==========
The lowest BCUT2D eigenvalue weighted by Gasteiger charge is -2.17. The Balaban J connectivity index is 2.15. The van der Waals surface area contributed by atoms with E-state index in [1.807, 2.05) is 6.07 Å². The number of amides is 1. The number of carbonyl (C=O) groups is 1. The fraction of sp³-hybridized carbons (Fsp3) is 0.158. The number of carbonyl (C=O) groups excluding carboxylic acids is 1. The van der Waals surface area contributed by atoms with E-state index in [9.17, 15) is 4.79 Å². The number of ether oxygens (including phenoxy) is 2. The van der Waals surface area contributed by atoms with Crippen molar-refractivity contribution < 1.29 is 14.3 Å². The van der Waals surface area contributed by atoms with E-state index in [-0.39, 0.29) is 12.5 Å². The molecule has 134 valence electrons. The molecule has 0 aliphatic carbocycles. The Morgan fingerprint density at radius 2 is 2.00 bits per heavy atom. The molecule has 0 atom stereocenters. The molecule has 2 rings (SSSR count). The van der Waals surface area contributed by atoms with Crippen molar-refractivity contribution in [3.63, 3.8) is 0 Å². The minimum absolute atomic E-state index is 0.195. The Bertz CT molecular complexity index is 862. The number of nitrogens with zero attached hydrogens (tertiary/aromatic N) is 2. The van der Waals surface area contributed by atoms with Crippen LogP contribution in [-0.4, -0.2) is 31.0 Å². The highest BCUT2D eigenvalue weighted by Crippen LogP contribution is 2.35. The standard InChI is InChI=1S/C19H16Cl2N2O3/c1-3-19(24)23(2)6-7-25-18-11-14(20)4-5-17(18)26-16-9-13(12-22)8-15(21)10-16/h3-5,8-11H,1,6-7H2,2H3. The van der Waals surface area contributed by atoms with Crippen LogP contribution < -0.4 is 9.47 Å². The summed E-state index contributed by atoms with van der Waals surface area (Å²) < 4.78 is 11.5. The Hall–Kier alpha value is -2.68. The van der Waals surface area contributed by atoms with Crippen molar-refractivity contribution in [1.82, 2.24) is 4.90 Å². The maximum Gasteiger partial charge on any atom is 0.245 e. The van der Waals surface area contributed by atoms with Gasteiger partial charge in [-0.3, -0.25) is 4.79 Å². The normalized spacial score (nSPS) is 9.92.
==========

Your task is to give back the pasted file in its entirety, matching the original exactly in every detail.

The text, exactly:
The lowest BCUT2D eigenvalue weighted by Gasteiger charge is -2.17. The Balaban J connectivity index is 2.15. The van der Waals surface area contributed by atoms with E-state index in [1.807, 2.05) is 6.07 Å². The number of amides is 1. The number of carbonyl (C=O) groups is 1. The fraction of sp³-hybridized carbons (Fsp3) is 0.158. The number of carbonyl (C=O) groups excluding carboxylic acids is 1. The van der Waals surface area contributed by atoms with E-state index in [9.17, 15) is 4.79 Å². The number of ether oxygens (including phenoxy) is 2. The van der Waals surface area contributed by atoms with Crippen molar-refractivity contribution < 1.29 is 14.3 Å². The van der Waals surface area contributed by atoms with E-state index in [-0.39, 0.29) is 12.5 Å². The molecule has 134 valence electrons. The molecule has 0 aliphatic carbocycles. The Morgan fingerprint density at radius 2 is 2.00 bits per heavy atom. The molecule has 0 atom stereocenters. The molecule has 2 rings (SSSR count). The van der Waals surface area contributed by atoms with Crippen molar-refractivity contribution in [3.63, 3.8) is 0 Å². The minimum absolute atomic E-state index is 0.195. The Bertz CT molecular complexity index is 862. The number of nitrogens with zero attached hydrogens (tertiary/aromatic N) is 2. The van der Waals surface area contributed by atoms with Crippen LogP contribution in [-0.4, -0.2) is 31.0 Å². The highest BCUT2D eigenvalue weighted by Crippen LogP contribution is 2.35. The standard InChI is InChI=1S/C19H16Cl2N2O3/c1-3-19(24)23(2)6-7-25-18-11-14(20)4-5-17(18)26-16-9-13(12-22)8-15(21)10-16/h3-5,8-11H,1,6-7H2,2H3. The van der Waals surface area contributed by atoms with Crippen LogP contribution < -0.4 is 9.47 Å². The summed E-state index contributed by atoms with van der Waals surface area (Å²) < 4.78 is 11.5. The Hall–Kier alpha value is -2.68. The van der Waals surface area contributed by atoms with Crippen molar-refractivity contribution in [1.82, 2.24) is 4.90 Å². The maximum Gasteiger partial charge on any atom is 0.245 e. The van der Waals surface area contributed by atoms with Gasteiger partial charge in [-0.3, -0.25) is 4.79 Å². The normalized spacial score (nSPS) is 9.92.